I am self-studying and encountered the following passage from my textbook on the market maker's overnight profit on a delta-hedged portfolio:

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I don't understand why their isn't a factor of $(e^{r/365} - 1)$ multiplied by the $C(S_0)$ term. My reasoning is that if a call/put is sold, the positive cash flow from the premium could be invested at the risk-free rate.

My understanding is that the overnight profit on a sold call would be the premium that the call sold for at day 0, which could be invested at the risk free rate overnight, minus the premium that the call could be sold for if held on to for another day, or $C(S_0)\left(e^{r/365} - 1\right) - C(S_1)$

Wouldn't it be more accurate to say that: $$\text{Profit} = -\left(C(S_1) - C(S_0)(e^{r/365} - 1)\right) +\Delta(S_1 - S_0) - (e^{r/365} - 1)\left(\Delta S_0 - C(S_0)\right)?$$

If we're factoring interest lost on self-financing the selling of an option and buying $\Delta$ shares of stock, why wouldn't we also factor interest gained by selling the option at $T = 0$?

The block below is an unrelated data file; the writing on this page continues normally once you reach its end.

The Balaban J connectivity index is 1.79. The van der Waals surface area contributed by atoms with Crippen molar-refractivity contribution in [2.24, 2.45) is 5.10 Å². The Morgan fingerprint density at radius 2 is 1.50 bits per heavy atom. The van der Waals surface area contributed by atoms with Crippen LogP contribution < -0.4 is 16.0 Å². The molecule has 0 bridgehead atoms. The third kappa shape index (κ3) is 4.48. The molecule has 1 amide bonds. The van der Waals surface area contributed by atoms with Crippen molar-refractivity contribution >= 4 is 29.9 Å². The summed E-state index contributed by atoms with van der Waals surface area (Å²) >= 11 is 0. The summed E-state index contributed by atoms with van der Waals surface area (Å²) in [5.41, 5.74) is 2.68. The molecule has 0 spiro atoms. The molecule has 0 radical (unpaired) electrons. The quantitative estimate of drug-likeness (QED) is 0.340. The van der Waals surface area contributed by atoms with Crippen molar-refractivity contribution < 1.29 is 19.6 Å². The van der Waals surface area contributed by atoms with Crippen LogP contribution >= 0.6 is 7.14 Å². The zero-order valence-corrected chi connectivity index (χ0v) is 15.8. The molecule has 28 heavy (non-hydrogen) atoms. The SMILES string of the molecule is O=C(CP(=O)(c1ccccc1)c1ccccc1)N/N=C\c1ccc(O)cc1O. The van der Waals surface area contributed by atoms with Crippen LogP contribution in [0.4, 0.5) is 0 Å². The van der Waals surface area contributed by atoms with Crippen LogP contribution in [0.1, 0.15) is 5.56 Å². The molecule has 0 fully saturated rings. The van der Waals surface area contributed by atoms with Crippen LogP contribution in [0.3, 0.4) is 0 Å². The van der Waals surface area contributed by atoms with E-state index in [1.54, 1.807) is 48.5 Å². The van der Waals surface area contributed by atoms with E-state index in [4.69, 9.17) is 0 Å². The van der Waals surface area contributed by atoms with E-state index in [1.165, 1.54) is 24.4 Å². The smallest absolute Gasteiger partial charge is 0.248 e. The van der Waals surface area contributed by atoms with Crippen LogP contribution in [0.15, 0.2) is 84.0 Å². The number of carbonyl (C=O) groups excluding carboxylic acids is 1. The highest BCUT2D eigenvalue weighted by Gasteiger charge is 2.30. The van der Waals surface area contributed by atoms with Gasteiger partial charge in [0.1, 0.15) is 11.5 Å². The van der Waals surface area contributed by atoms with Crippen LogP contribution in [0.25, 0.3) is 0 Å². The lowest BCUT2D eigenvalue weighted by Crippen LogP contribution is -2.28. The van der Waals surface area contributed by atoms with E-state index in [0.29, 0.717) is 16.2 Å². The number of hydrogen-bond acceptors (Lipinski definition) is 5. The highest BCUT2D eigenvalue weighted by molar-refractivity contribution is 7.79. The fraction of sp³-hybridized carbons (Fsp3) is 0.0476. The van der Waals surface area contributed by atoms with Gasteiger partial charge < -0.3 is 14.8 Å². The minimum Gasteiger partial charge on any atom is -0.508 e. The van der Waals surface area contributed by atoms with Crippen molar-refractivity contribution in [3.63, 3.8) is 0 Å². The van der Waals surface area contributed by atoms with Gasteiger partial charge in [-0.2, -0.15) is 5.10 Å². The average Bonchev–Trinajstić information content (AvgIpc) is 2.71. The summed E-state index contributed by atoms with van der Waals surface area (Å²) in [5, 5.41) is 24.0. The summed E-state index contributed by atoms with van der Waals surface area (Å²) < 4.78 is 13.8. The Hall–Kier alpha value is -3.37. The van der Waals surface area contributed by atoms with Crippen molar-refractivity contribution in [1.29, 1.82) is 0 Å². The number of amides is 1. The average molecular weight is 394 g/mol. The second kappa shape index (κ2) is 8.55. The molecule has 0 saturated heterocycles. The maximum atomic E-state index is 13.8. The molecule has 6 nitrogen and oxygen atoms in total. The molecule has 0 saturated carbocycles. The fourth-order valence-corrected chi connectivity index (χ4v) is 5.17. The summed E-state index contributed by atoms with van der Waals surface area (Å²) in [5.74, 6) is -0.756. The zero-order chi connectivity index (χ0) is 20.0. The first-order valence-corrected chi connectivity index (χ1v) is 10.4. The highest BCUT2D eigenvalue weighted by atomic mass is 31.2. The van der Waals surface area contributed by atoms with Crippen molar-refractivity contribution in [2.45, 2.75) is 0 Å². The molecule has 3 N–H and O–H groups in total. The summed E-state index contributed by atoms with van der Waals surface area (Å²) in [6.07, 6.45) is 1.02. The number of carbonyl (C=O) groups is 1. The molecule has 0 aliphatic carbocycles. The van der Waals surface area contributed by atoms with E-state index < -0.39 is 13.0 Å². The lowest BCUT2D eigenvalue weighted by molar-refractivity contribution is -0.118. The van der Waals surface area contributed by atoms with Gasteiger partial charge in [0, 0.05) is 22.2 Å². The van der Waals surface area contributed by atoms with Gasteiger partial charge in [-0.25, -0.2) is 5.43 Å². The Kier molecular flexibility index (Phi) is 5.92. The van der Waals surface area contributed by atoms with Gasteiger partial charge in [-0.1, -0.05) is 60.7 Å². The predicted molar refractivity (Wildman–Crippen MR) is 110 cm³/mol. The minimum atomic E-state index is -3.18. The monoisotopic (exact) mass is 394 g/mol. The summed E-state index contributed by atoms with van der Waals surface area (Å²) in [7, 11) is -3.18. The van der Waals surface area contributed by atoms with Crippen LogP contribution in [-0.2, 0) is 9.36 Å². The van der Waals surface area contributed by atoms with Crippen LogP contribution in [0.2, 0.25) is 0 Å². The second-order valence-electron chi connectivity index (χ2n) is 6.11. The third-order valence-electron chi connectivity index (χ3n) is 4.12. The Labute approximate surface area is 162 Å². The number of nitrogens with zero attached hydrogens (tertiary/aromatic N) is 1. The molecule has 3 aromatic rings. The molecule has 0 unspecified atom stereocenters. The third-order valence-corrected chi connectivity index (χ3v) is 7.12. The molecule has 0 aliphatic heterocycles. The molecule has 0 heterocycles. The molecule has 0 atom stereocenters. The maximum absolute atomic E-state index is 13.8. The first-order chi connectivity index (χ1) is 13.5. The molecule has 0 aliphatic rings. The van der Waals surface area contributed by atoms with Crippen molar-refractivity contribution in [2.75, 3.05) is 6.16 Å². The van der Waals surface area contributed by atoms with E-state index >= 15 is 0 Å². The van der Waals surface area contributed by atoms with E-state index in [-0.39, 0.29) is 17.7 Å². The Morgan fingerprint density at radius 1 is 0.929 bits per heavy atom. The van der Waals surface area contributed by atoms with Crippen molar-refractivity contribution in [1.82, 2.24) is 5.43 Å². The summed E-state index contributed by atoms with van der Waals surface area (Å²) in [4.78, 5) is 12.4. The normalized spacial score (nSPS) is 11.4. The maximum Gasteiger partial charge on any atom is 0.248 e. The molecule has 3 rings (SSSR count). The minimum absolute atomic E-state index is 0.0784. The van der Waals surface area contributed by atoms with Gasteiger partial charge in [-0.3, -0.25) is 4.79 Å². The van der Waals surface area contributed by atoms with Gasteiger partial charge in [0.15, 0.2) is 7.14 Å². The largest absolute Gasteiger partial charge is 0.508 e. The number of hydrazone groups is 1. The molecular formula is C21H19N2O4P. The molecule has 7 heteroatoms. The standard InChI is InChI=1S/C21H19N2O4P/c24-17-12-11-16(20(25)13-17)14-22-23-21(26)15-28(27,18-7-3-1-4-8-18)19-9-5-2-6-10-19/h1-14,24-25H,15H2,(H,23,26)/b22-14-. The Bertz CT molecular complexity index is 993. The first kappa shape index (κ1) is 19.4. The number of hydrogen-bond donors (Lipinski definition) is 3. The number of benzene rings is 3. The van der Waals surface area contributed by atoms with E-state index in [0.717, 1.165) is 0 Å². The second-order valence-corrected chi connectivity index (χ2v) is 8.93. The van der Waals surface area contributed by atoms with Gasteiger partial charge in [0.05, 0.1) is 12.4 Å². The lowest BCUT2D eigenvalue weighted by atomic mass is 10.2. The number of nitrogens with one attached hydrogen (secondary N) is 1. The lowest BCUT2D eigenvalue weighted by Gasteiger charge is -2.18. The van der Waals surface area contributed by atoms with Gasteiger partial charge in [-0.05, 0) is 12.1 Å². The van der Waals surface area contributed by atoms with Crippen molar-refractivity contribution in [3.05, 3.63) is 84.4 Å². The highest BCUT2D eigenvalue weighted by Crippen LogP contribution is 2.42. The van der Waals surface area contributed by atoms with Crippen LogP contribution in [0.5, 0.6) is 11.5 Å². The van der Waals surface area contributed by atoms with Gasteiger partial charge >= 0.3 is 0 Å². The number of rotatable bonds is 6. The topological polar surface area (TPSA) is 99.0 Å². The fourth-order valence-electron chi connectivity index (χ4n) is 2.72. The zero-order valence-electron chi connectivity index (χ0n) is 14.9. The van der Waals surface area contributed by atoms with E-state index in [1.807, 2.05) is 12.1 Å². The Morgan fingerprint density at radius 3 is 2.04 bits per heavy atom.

• 1
    $\begingroup$ There is already an interest term in formula 12.1 on the net of the amount needed to buy the stock minus the cash proceeds from the option. So the interest from investing the cash from the option is already taken into account. The sign of the interest term will depend on whether $\Delta S_o$ or $C(S_0)$ is bigger. You either pay or receive interest according to your net borrowing/lending. $\endgroup$
    – nbbo2
    Commented Nov 18, 2016 at 17:04

1 Answer 1


If you keep a delta-hedged portfolio $\pi$, your position looks like this:

$\pi=-C+\Delta S$

and it is worth $\pi$. If you get more money for selling call option that is needed for buying underlying to hedge, you invest it in the risk free money market account. If the money proceeds from selling the call option are not enough to buy the underlying, you borrow from the money market account at the risk free rate.

If it is hedged it has no risk, so it should earn the risk free rate, so overnight you earn what portfolio was worth the day before times risk free rate: $\pi (e^{r/365}-1)=(-C+\Delta S)(e^{r/365}-1)$

Equation from the reading (with extra change in the price of option and stock) assumes that your portfolio was not delta-neutral and the hedging was not effective - this happens when the moves in the underlying are large overnight. So effectively the equation from the reading is OK.

This is very well explained in Steven Shreve: Stochastic Calculus for Finance I, in the first chapters.


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